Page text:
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A Heron Rookery

This place had a prehistoric feel to it. The swampy area, the tall and bare dead trees, and the great blue herons flying overhead reminded me of dinosaurs and pterodactyls. It was mid-morning, quiet, and there was no activity other than herons occasionally flying to and from their perches and nests. It was all unhurried. Herons seem to take their time. When they do perch or sit on their nests, they sit for a long time without moving - a half-hour to an hour or longer. It's difficult to surmise what they are doing, perhaps just watching, keeping a look out.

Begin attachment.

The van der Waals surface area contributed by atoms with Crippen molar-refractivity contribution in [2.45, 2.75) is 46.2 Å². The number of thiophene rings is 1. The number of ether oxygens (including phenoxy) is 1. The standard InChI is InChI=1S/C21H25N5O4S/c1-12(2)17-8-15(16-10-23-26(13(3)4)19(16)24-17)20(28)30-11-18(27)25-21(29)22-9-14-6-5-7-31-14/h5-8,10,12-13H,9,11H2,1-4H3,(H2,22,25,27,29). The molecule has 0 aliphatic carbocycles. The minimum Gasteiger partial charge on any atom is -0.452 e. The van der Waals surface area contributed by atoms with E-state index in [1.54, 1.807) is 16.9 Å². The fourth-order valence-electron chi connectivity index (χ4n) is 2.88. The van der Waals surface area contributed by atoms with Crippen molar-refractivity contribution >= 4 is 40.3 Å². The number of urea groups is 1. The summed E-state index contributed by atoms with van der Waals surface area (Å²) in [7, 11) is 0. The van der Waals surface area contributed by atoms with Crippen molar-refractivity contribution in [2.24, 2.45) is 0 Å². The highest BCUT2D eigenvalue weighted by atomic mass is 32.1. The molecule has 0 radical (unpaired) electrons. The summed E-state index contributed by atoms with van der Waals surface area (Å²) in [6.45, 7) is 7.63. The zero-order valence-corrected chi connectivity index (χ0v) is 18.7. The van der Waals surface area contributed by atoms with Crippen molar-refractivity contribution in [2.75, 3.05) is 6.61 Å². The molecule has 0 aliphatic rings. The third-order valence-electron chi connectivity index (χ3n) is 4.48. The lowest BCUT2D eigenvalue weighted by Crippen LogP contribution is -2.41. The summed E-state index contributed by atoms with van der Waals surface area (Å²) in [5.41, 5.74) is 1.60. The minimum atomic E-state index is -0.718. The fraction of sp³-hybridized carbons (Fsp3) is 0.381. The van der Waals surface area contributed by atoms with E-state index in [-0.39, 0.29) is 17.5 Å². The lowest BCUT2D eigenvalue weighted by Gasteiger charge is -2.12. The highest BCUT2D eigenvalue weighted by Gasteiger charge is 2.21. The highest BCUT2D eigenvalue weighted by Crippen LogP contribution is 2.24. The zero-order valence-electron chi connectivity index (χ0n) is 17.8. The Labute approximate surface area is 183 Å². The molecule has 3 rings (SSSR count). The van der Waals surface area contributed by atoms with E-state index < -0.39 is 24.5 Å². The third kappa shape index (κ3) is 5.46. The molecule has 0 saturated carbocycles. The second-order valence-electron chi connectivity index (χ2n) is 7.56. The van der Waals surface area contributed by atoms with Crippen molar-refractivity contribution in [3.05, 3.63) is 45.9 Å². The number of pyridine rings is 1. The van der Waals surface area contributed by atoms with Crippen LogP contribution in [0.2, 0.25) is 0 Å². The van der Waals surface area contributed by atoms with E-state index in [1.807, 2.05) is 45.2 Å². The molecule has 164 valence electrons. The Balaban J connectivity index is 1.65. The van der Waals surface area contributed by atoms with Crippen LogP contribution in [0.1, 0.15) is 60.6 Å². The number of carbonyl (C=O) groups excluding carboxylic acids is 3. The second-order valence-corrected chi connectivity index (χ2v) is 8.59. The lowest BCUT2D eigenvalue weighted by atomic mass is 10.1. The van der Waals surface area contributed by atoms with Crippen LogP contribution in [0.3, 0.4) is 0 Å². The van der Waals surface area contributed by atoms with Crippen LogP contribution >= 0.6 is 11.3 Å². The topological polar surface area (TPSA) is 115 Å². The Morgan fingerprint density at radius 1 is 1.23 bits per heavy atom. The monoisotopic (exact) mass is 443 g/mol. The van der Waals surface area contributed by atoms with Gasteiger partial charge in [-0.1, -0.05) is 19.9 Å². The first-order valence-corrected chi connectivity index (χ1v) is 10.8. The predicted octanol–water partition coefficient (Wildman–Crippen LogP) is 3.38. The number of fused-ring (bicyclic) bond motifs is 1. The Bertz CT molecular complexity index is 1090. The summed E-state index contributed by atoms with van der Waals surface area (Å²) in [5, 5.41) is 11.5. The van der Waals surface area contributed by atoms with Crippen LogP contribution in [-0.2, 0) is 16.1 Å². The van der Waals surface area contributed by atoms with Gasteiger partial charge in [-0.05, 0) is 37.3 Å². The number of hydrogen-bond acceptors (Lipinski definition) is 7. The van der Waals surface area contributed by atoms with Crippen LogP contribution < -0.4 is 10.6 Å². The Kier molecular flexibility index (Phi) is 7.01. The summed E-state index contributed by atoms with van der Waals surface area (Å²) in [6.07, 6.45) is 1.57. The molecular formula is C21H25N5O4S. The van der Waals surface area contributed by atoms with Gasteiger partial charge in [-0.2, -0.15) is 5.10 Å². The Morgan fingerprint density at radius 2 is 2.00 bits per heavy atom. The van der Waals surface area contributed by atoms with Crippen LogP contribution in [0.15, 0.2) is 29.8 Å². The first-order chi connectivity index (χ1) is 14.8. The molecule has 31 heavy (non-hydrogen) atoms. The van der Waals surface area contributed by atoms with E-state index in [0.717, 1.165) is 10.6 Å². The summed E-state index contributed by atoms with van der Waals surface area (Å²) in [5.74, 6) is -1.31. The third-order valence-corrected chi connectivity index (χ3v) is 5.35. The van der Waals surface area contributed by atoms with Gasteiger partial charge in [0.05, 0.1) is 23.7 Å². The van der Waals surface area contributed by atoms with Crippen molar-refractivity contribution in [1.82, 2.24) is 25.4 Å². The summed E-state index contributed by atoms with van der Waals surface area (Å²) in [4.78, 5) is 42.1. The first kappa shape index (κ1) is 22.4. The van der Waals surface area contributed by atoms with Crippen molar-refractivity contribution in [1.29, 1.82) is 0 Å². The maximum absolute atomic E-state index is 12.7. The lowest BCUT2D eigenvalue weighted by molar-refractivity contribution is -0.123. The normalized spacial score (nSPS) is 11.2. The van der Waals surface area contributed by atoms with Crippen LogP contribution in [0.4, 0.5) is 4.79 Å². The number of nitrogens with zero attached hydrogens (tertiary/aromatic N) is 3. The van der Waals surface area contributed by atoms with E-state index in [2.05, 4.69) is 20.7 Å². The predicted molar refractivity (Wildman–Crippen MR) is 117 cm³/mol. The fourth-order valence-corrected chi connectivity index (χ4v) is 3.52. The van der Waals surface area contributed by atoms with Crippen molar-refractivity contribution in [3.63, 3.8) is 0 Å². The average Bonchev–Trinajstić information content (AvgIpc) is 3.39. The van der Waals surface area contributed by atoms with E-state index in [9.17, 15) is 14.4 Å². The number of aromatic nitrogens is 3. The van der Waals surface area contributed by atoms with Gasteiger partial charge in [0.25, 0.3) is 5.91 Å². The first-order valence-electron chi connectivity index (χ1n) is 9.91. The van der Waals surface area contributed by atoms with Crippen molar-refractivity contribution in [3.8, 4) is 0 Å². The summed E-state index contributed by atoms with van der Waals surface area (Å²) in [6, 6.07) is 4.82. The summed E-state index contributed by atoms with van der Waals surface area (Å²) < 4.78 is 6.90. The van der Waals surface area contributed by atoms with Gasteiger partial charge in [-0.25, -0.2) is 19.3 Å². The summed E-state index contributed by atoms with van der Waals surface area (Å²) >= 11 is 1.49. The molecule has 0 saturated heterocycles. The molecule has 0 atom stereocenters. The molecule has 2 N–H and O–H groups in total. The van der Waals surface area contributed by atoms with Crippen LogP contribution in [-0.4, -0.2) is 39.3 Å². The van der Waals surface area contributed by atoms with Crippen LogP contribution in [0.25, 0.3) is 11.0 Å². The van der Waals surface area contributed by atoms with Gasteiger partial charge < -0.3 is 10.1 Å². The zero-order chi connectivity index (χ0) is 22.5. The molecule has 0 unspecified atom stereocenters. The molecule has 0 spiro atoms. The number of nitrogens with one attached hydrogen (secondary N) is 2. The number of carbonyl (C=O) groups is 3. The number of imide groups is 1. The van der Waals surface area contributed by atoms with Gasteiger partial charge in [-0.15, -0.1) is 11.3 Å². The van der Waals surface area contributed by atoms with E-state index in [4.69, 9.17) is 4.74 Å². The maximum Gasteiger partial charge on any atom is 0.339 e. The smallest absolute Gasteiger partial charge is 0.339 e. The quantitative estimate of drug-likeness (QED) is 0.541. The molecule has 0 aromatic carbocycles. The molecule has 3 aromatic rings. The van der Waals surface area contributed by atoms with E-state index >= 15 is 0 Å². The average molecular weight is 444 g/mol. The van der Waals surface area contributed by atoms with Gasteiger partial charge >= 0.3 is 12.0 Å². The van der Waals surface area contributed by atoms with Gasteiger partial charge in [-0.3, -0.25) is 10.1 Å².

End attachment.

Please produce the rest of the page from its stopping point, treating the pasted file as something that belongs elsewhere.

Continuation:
This one was perched high in a tree at the very end of a branch for an hour or so.

Nest repair with twigs and branches is a part of a heron's regular routine. The nests are large and exposed to the elements.

This pair was perched near the same nest, although they weren't necessarily a mated pair that always stayed together.

Great blue herons look especially large when they are flying or beginning to land or take off. They are the largest of North America's herons and have a wing span around 70".


The Ways of Birds


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Copyright ©1996 Judi Schiller, Richard Schiller

schiller@emily.net

August 27, 1996